Saturday, 8 March 2014
Court Dismisses Application of 419 Kingpin, Fred Ajudua, To Quash Charges Against Him
The Lagos High Court in Ikeja today dismissed the application of fraud kingpin, Fred Ajudua, to quash charges he defrauded two Dutch Businessmen, Remy Cina and Pierre Vijgen, of about US$1.69 million (N262 million).
In an application argued before Justice Oyewole yesterday, Ajudua’s lawyer, Allens Agbaka, requested the court to throw out the case against his notorious client on two grounds. First, Mr. Agbaka claimed there was a directive from the Attorney General that the court should discontinue the charge against Ajudua. The lawyer went on to state that Mr. Cina, one of the duped persons who is also enlisted by the prosecution as a witness, had indicated his interest in May 2011 not to pursue the trial any further.
In his ruling, Justice Oyewole said he had not received any such directive from the Attorney General of the Federation. Oyewole also held that Mr. Cina must appear before him, as failure to testify would cause him severe legal punishment.
Throwing out Ajudua’s application Mr. Oyewole described it as ‘strange’, stating that it amounted to an abuse of the court process after the prosecution had already led some witnesses in evidence since the arraignment of the suspect 10 years ago.
Ajudua was arraigned in 2003 for defrauding the two Dutch businessmen between July 1999 and September 2000 and impersonating the Auditor-General of Nigeria, Isa Audu, in the process. After his arraignment in 2003, Ajudua’s trial for fraud became inconsistent. He was granted medical bail in 2006, following which he had disappeared and failed to appear for trial.
In his first appearance this month, Ajudua’s lawyer requested the court to suspend the trial on health grounds, a routine ploy used by privileged suspects of financial crime in Nigeria aimed at prolonging a case or making it disappear in the mists of time.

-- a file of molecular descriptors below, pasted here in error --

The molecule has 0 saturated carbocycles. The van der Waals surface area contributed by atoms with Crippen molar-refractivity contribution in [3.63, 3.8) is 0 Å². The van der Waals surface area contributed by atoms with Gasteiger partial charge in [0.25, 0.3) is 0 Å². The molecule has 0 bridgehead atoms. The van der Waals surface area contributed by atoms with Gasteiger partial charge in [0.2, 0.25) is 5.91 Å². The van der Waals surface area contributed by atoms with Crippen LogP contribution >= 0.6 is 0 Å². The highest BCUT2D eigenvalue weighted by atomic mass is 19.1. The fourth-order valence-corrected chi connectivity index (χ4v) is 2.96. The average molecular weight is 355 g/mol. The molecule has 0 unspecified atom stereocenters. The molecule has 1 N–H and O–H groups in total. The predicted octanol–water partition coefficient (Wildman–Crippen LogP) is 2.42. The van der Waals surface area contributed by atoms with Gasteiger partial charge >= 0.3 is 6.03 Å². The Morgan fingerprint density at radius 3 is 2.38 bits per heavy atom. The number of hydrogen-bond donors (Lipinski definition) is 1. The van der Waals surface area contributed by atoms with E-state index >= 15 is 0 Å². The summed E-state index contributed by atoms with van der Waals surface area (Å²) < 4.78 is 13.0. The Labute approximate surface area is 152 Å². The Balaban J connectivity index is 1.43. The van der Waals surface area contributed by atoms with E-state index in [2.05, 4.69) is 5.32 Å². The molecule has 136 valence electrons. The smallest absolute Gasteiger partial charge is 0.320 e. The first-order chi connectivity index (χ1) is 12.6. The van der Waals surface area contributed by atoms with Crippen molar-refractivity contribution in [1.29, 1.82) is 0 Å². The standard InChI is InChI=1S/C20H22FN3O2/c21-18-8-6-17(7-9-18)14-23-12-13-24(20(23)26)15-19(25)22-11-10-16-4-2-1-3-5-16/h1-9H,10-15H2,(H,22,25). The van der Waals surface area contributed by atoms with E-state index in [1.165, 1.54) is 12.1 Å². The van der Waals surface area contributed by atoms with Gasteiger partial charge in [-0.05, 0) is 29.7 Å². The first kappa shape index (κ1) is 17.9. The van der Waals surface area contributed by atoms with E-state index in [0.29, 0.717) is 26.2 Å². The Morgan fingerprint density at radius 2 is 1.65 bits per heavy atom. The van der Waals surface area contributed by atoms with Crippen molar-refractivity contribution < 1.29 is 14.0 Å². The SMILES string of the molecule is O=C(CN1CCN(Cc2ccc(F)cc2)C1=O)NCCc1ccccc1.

In an objection to Ajudua’s claim of health problems prosecution lawyer, Wemimo Oyewole (SAN) argued yesterday that a mere claim without evidence was not acceptable.
Following that, in a desperate attempt to back up the claim this morning, Mr. Agbaka presented a report from the Lagos University Teaching Hospital [LUTH], stating that Ajudua had issues with his health and presenting a referral letter from LUTH to an Indian hospital.
But Mr. Ogunde responded that an acceptable letter would be one from the ‘Indian Hospital’ where he is purported to be receiving the treatment and not a referral letter from LUTH.
It may be recalled that in 2006, Mr. Ajudua told the court that he was receiving treatment at Grant Medical Foundation, Pane, India and had been granted medical bail. Thereafter, and for eight years, he simply disappeared.
An X-ray scan report presented before the court in the renewed argument indicated that Mr. Ajudua was in LUTH in December last year. But Justice Oyewole said in his ruling that it was curious that Mr. Ajudua, despite visiting LUTH, did not appear in court for his trial even though both the hospital and the court are located in same city.
On the claim of the AGF’s directive to stop the trial, Justice Oyewole said he had received no such directive, and that no evidence was presented by the defendant to corroborate his claim.
Ajudua’s application for another bail on the same grounds of health was adjourned to Thursday, June 27, for ruling.